Digital ethics now needs to be a core value for businesses – and if they are to be authentic then it has to become part of their culture. Issues like data privacy and security should not be seen simply in terms of compliance – where all too often organisations simply adopt a tick box attitude. Nor should they be seen as solely the remit of the IT department – when all parts of the business use data and the reputation of the whole organisation is at stake if things go wrong, digital ethics needs to be taken seriously right across the business.

And an ethical approach should not be seen as an overhead or cost, but as a means of ensuring better alignment with your customers’ values, as well as a potential source of competitive advantage over less ethical rivals. The UK Department for Media, Culture and Sport has updated the Data Ethics Framework aimed at public sector saying, “Ethics and innovation are not mutually exclusive. Thinking carefully about how we use our data can help us be better at innovating when we use it.”

The idea that ethics and innovation are not mutually exclusive is critical here. Companies need to strike the right balance between digital transformation ‘changing the world’ and digital ethics ‘doing the right thing’. Tactics for achieving this can vary, but as the following case study shows,  influencer marketing and employee advocacy can be used to great effect, even with the most limited of budgetary resources and manpower.

I discuss all of this and a great deal more in a white paper that I recently co-authored with Philippe Borremans – you can get a copy here.

Editor: So how do brands need to respond in order to thrive in a market where digital ethics is both the top brand risk and also the top potential brand attribute?

Bill: Brands need to focus on the following:

  • Brands need to establishing digital ethics as a core brand value. There is a dividend to be had from achieving this.

Customers in all sectors, not just tech, want organisations to take a stand on data security and privacy – seeing it as more important than either their diversity or sustainability efforts. If they want to be in tune with their customers, then organisations need to take action on digital ethics and to do so NOW. If they wait until after an incident, it will be too late.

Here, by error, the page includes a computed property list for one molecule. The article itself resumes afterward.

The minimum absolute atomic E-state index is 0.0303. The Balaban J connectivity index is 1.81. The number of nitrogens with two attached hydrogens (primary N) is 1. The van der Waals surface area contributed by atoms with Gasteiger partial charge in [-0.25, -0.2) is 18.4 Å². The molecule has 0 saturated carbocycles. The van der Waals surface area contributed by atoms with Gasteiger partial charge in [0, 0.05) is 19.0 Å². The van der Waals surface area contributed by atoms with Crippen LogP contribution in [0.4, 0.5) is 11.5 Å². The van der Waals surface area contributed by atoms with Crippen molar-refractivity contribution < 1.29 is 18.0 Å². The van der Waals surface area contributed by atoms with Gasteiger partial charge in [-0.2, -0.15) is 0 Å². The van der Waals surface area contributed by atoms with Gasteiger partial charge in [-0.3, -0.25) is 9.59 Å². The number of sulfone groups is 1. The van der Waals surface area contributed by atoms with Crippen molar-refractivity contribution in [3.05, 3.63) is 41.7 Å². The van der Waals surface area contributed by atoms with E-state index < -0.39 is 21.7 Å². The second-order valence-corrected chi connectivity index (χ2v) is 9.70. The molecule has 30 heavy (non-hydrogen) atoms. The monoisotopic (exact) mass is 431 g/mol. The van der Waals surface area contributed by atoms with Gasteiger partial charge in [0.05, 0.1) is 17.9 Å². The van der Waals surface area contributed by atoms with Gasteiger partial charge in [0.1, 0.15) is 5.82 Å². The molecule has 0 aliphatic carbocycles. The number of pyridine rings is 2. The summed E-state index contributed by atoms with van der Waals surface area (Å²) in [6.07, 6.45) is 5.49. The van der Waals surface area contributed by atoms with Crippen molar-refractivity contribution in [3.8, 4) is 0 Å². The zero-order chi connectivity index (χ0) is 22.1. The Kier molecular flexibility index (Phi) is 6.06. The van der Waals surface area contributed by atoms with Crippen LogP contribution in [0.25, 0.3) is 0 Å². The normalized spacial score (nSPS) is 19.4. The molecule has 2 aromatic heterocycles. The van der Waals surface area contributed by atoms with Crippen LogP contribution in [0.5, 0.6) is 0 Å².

• Brands need to understand that organisational culture and preparation are the best defence in the event of a calamity.

Organisations that have a culture that supports business ethics and in particular digital ethics (including data privacy and security), and that are prepared for the worst, are not only less likely to experience a data breach, but are also better able to respond in the event of one.

Today the biggest threat to your brand and your business is a major data leak, outage or breach and there is only so much that you can do to minimise the threat. You simply don’t know where or when it will happen – it could be caused by a hacker, a disgruntled member of staff or even a whistle-blower. And it could happen at any moment. This is where having the support of The Crisis Team comes into its own.

  • Too many organisations are in denial or are unable to collaborate on digital ethics.

There is limited realisation that digital ethics has now become both the top brand risk and also the top potential brand attribute for almost all organisations. Even where some realisation exists, it is frequently either not seen as a priority or there is a lack of effective collaboration between the key functional silos with a role to play here.

The RAPTOR methodology, developed by The Crisis Team, is designed to help organisations achieve risk alignment – between the CMO’s Crisis Management Plan, the CIO’s Information Security Strategy and the CRO’s Privacy Impact assessment. This will enable you to be on the front foot and to start establishing digital ethics as a core brand value, which will of course not only mitigate the chances of a data breach, but also make you better able to respond in the event of one (of course your best bet when seeking to respond to a crisis is contacting The Crisis Team).